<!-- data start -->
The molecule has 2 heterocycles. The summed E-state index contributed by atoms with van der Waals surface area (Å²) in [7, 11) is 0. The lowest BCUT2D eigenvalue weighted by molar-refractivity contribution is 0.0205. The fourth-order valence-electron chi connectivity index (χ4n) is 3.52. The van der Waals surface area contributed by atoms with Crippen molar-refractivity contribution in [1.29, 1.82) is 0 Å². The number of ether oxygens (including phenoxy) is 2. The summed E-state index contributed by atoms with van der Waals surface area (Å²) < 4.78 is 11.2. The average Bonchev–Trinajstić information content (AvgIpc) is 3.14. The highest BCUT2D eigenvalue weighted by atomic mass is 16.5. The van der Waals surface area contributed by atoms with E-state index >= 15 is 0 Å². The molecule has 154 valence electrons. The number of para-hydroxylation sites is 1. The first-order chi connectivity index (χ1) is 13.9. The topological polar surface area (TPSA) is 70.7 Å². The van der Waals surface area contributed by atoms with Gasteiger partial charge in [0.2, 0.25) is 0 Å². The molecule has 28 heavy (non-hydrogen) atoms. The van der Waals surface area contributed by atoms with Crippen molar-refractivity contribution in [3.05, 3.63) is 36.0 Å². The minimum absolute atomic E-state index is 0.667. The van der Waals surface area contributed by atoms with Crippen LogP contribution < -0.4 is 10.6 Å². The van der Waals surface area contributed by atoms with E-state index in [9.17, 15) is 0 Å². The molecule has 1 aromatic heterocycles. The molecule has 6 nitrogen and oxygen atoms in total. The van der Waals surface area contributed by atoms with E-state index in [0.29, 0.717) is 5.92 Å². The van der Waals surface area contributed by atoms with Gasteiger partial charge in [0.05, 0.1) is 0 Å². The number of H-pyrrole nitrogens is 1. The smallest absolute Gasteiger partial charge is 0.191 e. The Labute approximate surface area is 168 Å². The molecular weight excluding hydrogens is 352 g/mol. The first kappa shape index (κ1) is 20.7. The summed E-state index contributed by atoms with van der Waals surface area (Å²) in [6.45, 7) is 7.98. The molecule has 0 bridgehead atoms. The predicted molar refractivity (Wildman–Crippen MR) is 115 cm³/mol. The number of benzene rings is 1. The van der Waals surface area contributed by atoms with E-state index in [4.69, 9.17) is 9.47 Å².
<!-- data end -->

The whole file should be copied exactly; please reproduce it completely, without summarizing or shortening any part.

The molecule has 2 heterocycles. The summed E-state index contributed by atoms with van der Waals surface area (Å²) in [7, 11) is 0. The lowest BCUT2D eigenvalue weighted by molar-refractivity contribution is 0.0205. The fourth-order valence-electron chi connectivity index (χ4n) is 3.52. The van der Waals surface area contributed by atoms with Crippen molar-refractivity contribution in [1.29, 1.82) is 0 Å². The number of ether oxygens (including phenoxy) is 2. The summed E-state index contributed by atoms with van der Waals surface area (Å²) < 4.78 is 11.2. The average Bonchev–Trinajstić information content (AvgIpc) is 3.14. The highest BCUT2D eigenvalue weighted by atomic mass is 16.5. The van der Waals surface area contributed by atoms with E-state index >= 15 is 0 Å². The molecule has 154 valence electrons. The number of para-hydroxylation sites is 1. The first-order chi connectivity index (χ1) is 13.9. The topological polar surface area (TPSA) is 70.7 Å². The van der Waals surface area contributed by atoms with Gasteiger partial charge in [0.2, 0.25) is 0 Å². The molecule has 28 heavy (non-hydrogen) atoms. The van der Waals surface area contributed by atoms with Crippen molar-refractivity contribution in [3.05, 3.63) is 36.0 Å². The minimum absolute atomic E-state index is 0.667. The van der Waals surface area contributed by atoms with Crippen LogP contribution < -0.4 is 10.6 Å². The van der Waals surface area contributed by atoms with E-state index in [9.17, 15) is 0 Å². The molecule has 1 aromatic heterocycles. The molecule has 6 nitrogen and oxygen atoms in total. The van der Waals surface area contributed by atoms with E-state index in [0.29, 0.717) is 5.92 Å². The van der Waals surface area contributed by atoms with Gasteiger partial charge in [0.05, 0.1) is 0 Å². The number of H-pyrrole nitrogens is 1. The smallest absolute Gasteiger partial charge is 0.191 e. The Labute approximate surface area is 168 Å². The molecular weight excluding hydrogens is 352 g/mol. The first kappa shape index (κ1) is 20.7. The summed E-state index contributed by atoms with van der Waals surface area (Å²) in [6.45, 7) is 7.98. The molecule has 0 bridgehead atoms. The predicted molar refractivity (Wildman–Crippen MR) is 115 cm³/mol. The number of benzene rings is 1. The van der Waals surface area contributed by atoms with E-state index in [4.69, 9.17) is 9.47 Å².